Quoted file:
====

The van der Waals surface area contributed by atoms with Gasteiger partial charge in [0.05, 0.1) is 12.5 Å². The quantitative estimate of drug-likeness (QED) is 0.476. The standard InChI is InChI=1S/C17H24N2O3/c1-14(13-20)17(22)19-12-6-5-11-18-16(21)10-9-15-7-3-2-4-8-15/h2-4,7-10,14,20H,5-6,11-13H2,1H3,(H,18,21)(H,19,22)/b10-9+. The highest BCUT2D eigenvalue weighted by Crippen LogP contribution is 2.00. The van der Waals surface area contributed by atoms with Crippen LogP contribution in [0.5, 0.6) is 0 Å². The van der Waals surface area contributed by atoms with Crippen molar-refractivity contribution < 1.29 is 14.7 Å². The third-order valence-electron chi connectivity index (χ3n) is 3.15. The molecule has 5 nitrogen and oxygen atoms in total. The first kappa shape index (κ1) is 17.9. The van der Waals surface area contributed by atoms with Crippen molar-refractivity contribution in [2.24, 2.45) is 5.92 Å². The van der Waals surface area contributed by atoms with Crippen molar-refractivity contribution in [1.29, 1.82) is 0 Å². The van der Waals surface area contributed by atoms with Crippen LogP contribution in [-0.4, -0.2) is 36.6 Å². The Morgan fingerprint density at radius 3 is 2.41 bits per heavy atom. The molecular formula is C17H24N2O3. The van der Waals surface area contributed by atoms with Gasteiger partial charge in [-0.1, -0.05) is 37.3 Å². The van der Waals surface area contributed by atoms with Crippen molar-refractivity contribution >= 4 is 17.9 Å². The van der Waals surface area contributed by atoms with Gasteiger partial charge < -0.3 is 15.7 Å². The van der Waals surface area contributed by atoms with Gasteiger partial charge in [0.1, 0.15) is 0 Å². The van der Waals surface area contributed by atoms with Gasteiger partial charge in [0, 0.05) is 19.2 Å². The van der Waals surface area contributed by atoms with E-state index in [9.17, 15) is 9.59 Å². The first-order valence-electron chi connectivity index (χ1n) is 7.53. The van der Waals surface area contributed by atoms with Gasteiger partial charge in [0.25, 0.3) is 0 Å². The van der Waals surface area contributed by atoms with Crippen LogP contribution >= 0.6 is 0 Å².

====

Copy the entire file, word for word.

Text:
The van der Waals surface area contributed by atoms with Gasteiger partial charge in [0.05, 0.1) is 12.5 Å². The quantitative estimate of drug-likeness (QED) is 0.476. The standard InChI is InChI=1S/C17H24N2O3/c1-14(13-20)17(22)19-12-6-5-11-18-16(21)10-9-15-7-3-2-4-8-15/h2-4,7-10,14,20H,5-6,11-13H2,1H3,(H,18,21)(H,19,22)/b10-9+. The highest BCUT2D eigenvalue weighted by Crippen LogP contribution is 2.00. The van der Waals surface area contributed by atoms with Crippen LogP contribution in [0.5, 0.6) is 0 Å². The van der Waals surface area contributed by atoms with Crippen molar-refractivity contribution < 1.29 is 14.7 Å². The third-order valence-electron chi connectivity index (χ3n) is 3.15. The molecule has 5 nitrogen and oxygen atoms in total. The first kappa shape index (κ1) is 17.9. The van der Waals surface area contributed by atoms with Crippen molar-refractivity contribution in [2.24, 2.45) is 5.92 Å². The van der Waals surface area contributed by atoms with Crippen molar-refractivity contribution in [1.29, 1.82) is 0 Å². The van der Waals surface area contributed by atoms with Crippen LogP contribution in [-0.4, -0.2) is 36.6 Å². The Morgan fingerprint density at radius 3 is 2.41 bits per heavy atom. The molecular formula is C17H24N2O3. The van der Waals surface area contributed by atoms with Gasteiger partial charge in [-0.1, -0.05) is 37.3 Å². The van der Waals surface area contributed by atoms with Crippen molar-refractivity contribution >= 4 is 17.9 Å². The van der Waals surface area contributed by atoms with Gasteiger partial charge < -0.3 is 15.7 Å². The van der Waals surface area contributed by atoms with Gasteiger partial charge in [0.1, 0.15) is 0 Å². The van der Waals surface area contributed by atoms with Gasteiger partial charge in [0, 0.05) is 19.2 Å². The van der Waals surface area contributed by atoms with E-state index in [9.17, 15) is 9.59 Å². The first-order valence-electron chi connectivity index (χ1n) is 7.53. The van der Waals surface area contributed by atoms with Gasteiger partial charge in [0.25, 0.3) is 0 Å². The van der Waals surface area contributed by atoms with Crippen LogP contribution >= 0.6 is 0 Å².